This article was published on October 20, 2016 and information contained within may be out of date.
Lincolnshire County Council has voted to reject a historic devolution deal that would bring £450million into the county.
Councillors met to discuss revolutionary plans to unite all 10 of Lincolnshire’s local authorities, creating the Greater Lincolnshire Combined Authority (GLCA).
But many felt the deal being offered was not good enough and it was better to reject the proposals and push the government for a better deal for the people of Lincolnshire.
An elected mayor would rule over the GLCA, and would take control over transport and highways decisions, which currently belong to the county council.
Every councillor was strongly opposed to the idea of a mayor, but council leader Martin Hill said government had made it clear to him that the devolution deal could not go ahead unless it involved an elected mayor.
Some councillors felt it was best to put concerns over the mayor aside for the time being in order to keep discussions with the government about devolution on the table.
Council Leader Martin Hill must now decide whether he tells government he is in favour or against the proposals on behalf of Lincolnshire County Council
He told the Lincolnshire Echo: “I think the clear messages coming from today’s meeting and the vote is that there is unanimous support for the principle for devolution.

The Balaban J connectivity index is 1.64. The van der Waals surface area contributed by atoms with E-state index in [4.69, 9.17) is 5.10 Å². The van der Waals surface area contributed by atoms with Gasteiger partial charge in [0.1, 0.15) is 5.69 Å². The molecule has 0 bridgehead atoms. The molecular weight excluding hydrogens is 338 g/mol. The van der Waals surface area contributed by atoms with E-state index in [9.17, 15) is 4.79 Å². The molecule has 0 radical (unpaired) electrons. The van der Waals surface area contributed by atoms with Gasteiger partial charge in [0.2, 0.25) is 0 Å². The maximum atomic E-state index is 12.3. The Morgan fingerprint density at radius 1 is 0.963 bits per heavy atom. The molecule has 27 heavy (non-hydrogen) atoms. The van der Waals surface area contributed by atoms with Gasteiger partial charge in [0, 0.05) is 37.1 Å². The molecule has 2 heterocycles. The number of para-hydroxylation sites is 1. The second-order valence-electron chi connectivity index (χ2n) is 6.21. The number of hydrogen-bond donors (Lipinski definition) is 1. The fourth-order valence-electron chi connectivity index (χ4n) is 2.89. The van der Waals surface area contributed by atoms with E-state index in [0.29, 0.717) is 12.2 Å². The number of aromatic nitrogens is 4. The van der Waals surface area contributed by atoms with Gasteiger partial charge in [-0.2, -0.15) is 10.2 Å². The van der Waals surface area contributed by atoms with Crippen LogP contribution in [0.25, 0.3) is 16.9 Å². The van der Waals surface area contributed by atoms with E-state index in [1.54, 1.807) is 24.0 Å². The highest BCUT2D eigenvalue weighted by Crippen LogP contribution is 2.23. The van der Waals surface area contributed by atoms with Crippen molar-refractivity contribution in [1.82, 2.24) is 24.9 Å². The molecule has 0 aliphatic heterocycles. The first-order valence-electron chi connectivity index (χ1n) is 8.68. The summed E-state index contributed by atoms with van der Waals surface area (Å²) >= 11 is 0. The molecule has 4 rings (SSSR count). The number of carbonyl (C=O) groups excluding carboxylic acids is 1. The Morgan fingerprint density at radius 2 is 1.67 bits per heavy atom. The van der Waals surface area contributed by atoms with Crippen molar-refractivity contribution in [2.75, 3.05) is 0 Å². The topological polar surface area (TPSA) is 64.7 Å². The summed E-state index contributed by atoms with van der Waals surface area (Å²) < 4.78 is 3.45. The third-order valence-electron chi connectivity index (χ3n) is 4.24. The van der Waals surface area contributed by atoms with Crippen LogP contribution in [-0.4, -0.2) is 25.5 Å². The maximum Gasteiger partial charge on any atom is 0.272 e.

“There was also strong support for the concept of having a Greater Lincolnshire geography. But I don’t think there was anybody who was in favour of a mayor.
“It divided the minority who were pragmatists and said the devolution and the geography were worth paying the price for having the mayor.
“But obviously the clear majority said not, they just don’t want the mayor.”
Speaking about what will happen going forward Cllr Hill added: “The conversation will be is the government still sticking to line of having to have a mayor?
“And will they please firm up the detail, because we’ve looked at the draft orders and there are gaps in it and draft stamped all over it. So we do need the full details before we proceed any further.”
Martin Hill and several councillors voiced concerns over a lack of detail and gaps in the draft contract that government has drawn up.
Seven other councils have already voted in support for the plans. South Kesteven District Council and South Holland District Council are yet to vote.
But without the go ahead from the county council the plans cannot go ahead.
After a robust two hour debate, 43 county councillors voted against the plans, while 17 voted in favour and five abstained.